Uneasy Lies the Head

  Any historian surveying the next three years must account for the fact that the nations which applauded the defeat of Monmouth and Argyll in 1685 offered remarkably little support for James II in 1688. For Churchill’s biographers the task is even more specific: what made a man who acknowledged himself to owe everything to James, and who had helped keep him on the throne in 1685, betray him in his hour of need? We have the usual clash of polemics. James II’s many critics see him as a monster bent on imposing Roman Catholicism on his three kingdoms and obliterating those legal defences which stood in his way. In contrast, the Jacobite Life of James II, based partly on his own memoirs, maintained that James was a benevolent and paternalistic figure who

  had given all the marks of love, care and tenderness of his subjects, that could be expected from a true father of his people: he had … encouraged and increased their trade, preserved them from taxes, supported their credit, [and] made them a rich, happy and more powerful people than they had ever appeared in the world.82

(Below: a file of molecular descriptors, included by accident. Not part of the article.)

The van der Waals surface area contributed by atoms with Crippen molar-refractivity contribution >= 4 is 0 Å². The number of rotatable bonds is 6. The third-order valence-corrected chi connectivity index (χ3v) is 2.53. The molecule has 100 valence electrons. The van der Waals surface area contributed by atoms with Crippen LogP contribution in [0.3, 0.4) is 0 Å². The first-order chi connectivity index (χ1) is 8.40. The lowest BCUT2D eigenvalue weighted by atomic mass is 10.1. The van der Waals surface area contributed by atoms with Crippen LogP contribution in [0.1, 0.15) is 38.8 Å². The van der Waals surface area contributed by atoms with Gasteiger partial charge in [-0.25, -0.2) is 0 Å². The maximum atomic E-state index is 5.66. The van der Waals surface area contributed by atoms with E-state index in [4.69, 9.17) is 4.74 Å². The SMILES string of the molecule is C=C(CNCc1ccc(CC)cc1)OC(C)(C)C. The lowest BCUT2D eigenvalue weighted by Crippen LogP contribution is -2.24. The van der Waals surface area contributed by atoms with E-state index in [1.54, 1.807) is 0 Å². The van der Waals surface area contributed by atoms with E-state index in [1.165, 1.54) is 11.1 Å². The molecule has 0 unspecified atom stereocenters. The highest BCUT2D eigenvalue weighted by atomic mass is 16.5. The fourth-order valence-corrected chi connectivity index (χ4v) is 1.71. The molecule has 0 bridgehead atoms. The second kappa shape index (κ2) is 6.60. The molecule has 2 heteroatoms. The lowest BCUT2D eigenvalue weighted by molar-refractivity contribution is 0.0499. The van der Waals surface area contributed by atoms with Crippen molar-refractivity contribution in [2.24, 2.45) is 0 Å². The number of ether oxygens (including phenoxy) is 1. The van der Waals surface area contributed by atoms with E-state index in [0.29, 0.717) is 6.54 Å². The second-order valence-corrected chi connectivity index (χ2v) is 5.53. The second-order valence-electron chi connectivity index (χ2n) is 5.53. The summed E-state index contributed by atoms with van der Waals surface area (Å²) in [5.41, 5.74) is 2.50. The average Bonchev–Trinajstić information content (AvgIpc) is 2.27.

It is perhaps easiest to see 1685–88 as a sequence of interlinked royal miscalculations, in which maladroitness and bad luck loomed larger than malice or cruelty; and though James won most of the individual legal battles he lost the war. The Bloody Assizes had the effect (not wholly unlike the Dublin executions of 1916) of alarming many moderate men who had never wished the rebels well but did not relish the severities meted out to them. James’s own overt Roman Catholicism, the arrival in London of a papal nuncio and the apparent influence of James’s Jesuit confessor Father Petre created tension in themselves. They were, though, made far more disturbing to Protestants by the fact that in 1685 Louis XIV revoked the Edict of Nantes, which had given religious toleration to his Protestant subjects, and embarked upon a policy of forced conversion which drove tens of thousands of Huguenots into exile with dreadful stories to tell.